In early May, news broke that President Barack Obama’s administration, through the National Park Service, was making moves to designate New York’s Stonewall Inn and a surrounding slice of Greenwich Village a national monument. It would be the first to mark a site of importance in LGBTQ history. On Friday, on the eve of New York’s Pride festivities—which began and continue as a celebration of the movement-launching riots that spilled out of the bar in 1969—the president confirmed the designation. Going forward, no tour of the nation’s most cherished historical and natural treasures will be complete without a stop at one sacred to LGBTQ Americans.
As part of the announcement, the White House released a moving video, featuring Stonewall veterans and other activists, detailing the history of the event and the nation’s still-incomplete progress toward recognizing its queer citizens with the equality they deserve. Even if you know the story, it’s worth a watch simply to hear our president acknowledge queer people’s struggle in such a direct and authentic way.
For a look at the site itself, which will center on the small, triangular Christopher Park across from the privately owned bar, check out Slate’s featurette, produced ahead of the formal announcement:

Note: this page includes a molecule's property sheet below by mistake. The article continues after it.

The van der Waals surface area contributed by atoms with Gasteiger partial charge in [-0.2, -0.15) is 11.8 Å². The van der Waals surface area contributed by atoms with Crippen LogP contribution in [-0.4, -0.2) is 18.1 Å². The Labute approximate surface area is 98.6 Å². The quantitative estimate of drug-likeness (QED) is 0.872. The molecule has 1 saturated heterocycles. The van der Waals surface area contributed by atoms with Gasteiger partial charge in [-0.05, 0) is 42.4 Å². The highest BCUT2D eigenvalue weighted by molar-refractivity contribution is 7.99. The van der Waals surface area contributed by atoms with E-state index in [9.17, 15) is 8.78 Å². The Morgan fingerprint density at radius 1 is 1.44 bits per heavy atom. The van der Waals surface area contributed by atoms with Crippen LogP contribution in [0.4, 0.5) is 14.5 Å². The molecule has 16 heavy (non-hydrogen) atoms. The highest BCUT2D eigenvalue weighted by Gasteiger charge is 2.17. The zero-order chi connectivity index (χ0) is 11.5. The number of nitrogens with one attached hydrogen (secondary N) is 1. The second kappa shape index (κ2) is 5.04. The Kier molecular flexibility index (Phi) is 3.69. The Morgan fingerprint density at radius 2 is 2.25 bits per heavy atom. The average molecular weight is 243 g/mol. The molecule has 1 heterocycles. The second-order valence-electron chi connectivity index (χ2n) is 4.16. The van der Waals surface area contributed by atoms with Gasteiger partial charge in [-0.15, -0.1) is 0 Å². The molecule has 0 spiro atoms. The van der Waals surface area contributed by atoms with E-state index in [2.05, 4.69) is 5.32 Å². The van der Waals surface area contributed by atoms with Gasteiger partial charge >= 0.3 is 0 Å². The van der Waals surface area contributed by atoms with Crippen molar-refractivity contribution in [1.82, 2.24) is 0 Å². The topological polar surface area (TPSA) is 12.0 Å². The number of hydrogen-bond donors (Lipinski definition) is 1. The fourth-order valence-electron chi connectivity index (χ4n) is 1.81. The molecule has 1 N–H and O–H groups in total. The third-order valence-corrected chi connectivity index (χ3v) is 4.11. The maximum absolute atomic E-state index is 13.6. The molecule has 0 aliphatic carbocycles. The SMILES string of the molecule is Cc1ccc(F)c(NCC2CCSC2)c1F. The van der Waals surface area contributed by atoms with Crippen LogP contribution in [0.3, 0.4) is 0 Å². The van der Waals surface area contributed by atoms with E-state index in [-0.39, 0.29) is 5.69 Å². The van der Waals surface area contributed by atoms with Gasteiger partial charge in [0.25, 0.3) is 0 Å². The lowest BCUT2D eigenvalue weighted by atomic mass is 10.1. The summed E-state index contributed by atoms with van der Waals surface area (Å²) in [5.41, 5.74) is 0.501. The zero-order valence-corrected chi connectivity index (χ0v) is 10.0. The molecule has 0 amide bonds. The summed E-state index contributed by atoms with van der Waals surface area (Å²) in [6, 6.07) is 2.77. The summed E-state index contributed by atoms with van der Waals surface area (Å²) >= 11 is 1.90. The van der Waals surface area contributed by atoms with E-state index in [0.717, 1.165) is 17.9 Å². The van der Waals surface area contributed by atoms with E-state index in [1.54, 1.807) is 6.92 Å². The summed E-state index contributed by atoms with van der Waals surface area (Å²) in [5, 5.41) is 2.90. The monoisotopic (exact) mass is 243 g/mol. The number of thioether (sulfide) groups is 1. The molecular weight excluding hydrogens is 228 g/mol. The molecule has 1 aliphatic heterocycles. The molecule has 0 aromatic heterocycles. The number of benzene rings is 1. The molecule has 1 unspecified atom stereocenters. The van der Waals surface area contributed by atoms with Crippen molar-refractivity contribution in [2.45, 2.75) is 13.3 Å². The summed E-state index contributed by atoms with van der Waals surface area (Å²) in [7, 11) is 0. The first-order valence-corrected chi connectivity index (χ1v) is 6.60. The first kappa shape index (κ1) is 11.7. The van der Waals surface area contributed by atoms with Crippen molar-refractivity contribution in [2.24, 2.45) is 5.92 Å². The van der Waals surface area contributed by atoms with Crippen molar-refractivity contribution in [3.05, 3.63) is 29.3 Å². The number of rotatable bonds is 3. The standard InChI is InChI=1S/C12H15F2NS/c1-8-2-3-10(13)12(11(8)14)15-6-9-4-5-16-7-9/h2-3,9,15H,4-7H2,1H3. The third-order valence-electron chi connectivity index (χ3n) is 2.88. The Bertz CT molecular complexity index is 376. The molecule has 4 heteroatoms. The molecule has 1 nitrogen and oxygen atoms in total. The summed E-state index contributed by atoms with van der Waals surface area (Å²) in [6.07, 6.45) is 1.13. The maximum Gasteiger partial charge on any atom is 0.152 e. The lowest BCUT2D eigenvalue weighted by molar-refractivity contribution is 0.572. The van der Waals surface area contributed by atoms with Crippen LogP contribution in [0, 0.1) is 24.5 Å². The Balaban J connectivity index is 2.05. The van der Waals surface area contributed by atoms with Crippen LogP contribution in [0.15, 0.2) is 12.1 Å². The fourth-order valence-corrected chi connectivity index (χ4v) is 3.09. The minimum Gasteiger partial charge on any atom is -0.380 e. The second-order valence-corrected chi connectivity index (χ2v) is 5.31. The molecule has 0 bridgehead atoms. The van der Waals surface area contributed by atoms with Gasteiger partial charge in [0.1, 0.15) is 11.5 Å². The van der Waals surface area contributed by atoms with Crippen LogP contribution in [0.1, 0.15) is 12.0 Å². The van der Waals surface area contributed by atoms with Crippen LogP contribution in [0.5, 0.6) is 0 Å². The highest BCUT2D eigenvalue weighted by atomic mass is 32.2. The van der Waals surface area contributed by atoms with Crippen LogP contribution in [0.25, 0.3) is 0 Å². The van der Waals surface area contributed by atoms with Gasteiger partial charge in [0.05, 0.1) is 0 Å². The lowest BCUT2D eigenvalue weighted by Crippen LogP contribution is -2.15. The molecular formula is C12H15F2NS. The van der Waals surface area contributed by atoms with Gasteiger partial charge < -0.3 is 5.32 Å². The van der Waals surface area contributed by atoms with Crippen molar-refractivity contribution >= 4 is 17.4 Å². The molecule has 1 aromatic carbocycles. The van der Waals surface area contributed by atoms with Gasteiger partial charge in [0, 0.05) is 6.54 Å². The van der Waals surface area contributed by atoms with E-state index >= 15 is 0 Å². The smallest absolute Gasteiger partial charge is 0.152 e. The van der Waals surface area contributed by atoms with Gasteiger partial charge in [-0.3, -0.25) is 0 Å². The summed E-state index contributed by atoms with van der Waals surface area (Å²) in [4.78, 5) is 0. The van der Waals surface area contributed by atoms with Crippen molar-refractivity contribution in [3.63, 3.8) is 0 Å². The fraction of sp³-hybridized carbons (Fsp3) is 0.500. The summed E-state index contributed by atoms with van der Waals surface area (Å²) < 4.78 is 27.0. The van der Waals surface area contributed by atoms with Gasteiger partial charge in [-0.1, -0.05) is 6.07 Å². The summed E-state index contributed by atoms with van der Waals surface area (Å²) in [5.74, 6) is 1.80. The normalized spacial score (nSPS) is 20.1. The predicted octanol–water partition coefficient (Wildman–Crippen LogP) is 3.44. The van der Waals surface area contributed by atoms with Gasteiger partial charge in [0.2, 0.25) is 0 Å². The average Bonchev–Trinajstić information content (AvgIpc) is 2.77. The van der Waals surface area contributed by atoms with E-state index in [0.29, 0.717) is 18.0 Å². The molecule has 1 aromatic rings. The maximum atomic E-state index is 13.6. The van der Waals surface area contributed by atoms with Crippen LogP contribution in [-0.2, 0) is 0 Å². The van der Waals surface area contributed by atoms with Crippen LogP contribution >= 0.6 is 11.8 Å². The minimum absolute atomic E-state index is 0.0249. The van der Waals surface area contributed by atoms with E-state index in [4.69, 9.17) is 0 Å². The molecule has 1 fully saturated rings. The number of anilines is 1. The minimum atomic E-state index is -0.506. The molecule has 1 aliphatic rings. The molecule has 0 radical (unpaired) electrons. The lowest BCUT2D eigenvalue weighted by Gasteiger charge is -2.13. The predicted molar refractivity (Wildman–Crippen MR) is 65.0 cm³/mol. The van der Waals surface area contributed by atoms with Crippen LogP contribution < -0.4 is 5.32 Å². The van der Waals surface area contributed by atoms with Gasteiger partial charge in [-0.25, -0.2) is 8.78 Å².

It will not be lost on queer people—nor should it be on anyone—that this honoring of a gay bar and the people who needed it comes less than two weeks after another such place, Pulse nightclub in Orlando, Florida., entered history as the site of the worst mass shooting America has ever seen. I and many others viewed gay bars as a physical and spiritual center of queer life long before the Pulse massacre. But reporting from Orlando this past weekend—including from a number of gay bars in the area—my admiration for the feeling of comfort and scenes of beauty they provide was strengthened beyond words.
This weekend, as we celebrate the right and proper honoring of one gay bar and enjoy the pleasures of many others, let’s take a moment to reflect upon their power—for getting us drunk and laid, yes, but also for forming family and spurring activism, for transforming bar stools and back rooms into a kind of home.